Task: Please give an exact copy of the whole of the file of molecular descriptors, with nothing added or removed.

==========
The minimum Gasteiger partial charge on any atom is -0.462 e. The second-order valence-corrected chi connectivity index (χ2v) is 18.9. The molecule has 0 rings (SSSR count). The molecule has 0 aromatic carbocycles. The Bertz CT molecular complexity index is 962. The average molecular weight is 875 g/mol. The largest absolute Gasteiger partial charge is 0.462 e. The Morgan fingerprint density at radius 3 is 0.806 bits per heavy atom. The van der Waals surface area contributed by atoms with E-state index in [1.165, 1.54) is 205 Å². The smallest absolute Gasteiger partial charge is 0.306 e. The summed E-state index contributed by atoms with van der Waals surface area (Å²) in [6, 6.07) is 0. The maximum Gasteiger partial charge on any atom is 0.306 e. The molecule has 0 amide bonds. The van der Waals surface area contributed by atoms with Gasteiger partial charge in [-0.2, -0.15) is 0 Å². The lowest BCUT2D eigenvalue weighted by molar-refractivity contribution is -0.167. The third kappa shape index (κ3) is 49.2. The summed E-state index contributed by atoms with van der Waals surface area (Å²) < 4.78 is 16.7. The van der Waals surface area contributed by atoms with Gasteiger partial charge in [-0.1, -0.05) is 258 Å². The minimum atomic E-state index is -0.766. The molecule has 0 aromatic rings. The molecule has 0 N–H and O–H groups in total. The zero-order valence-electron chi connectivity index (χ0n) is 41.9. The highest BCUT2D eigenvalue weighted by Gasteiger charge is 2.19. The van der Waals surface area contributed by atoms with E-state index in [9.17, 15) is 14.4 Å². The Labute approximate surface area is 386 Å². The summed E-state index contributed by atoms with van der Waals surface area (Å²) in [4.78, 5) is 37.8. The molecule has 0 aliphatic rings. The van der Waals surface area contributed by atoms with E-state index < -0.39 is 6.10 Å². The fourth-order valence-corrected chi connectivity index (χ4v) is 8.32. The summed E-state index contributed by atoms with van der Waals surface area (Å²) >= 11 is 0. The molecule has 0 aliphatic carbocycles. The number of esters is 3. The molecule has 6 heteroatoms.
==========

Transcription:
The minimum Gasteiger partial charge on any atom is -0.462 e. The second-order valence-corrected chi connectivity index (χ2v) is 18.9. The molecule has 0 rings (SSSR count). The molecule has 0 aromatic carbocycles. The Bertz CT molecular complexity index is 962. The average molecular weight is 875 g/mol. The largest absolute Gasteiger partial charge is 0.462 e. The Morgan fingerprint density at radius 3 is 0.806 bits per heavy atom. The van der Waals surface area contributed by atoms with E-state index in [1.165, 1.54) is 205 Å². The smallest absolute Gasteiger partial charge is 0.306 e. The summed E-state index contributed by atoms with van der Waals surface area (Å²) in [6, 6.07) is 0. The maximum Gasteiger partial charge on any atom is 0.306 e. The molecule has 0 amide bonds. The van der Waals surface area contributed by atoms with Gasteiger partial charge in [-0.2, -0.15) is 0 Å². The lowest BCUT2D eigenvalue weighted by molar-refractivity contribution is -0.167. The third kappa shape index (κ3) is 49.2. The summed E-state index contributed by atoms with van der Waals surface area (Å²) < 4.78 is 16.7. The van der Waals surface area contributed by atoms with Gasteiger partial charge in [-0.1, -0.05) is 258 Å². The minimum atomic E-state index is -0.766. The molecule has 0 aromatic rings. The molecule has 0 N–H and O–H groups in total. The zero-order valence-electron chi connectivity index (χ0n) is 41.9. The highest BCUT2D eigenvalue weighted by Gasteiger charge is 2.19. The van der Waals surface area contributed by atoms with E-state index in [9.17, 15) is 14.4 Å². The Labute approximate surface area is 386 Å². The summed E-state index contributed by atoms with van der Waals surface area (Å²) in [4.78, 5) is 37.8. The molecule has 0 aliphatic rings. The van der Waals surface area contributed by atoms with E-state index < -0.39 is 6.10 Å². The fourth-order valence-corrected chi connectivity index (χ4v) is 8.32. The summed E-state index contributed by atoms with van der Waals surface area (Å²) >= 11 is 0. The molecule has 0 aliphatic carbocycles. The number of esters is 3. The molecule has 6 heteroatoms.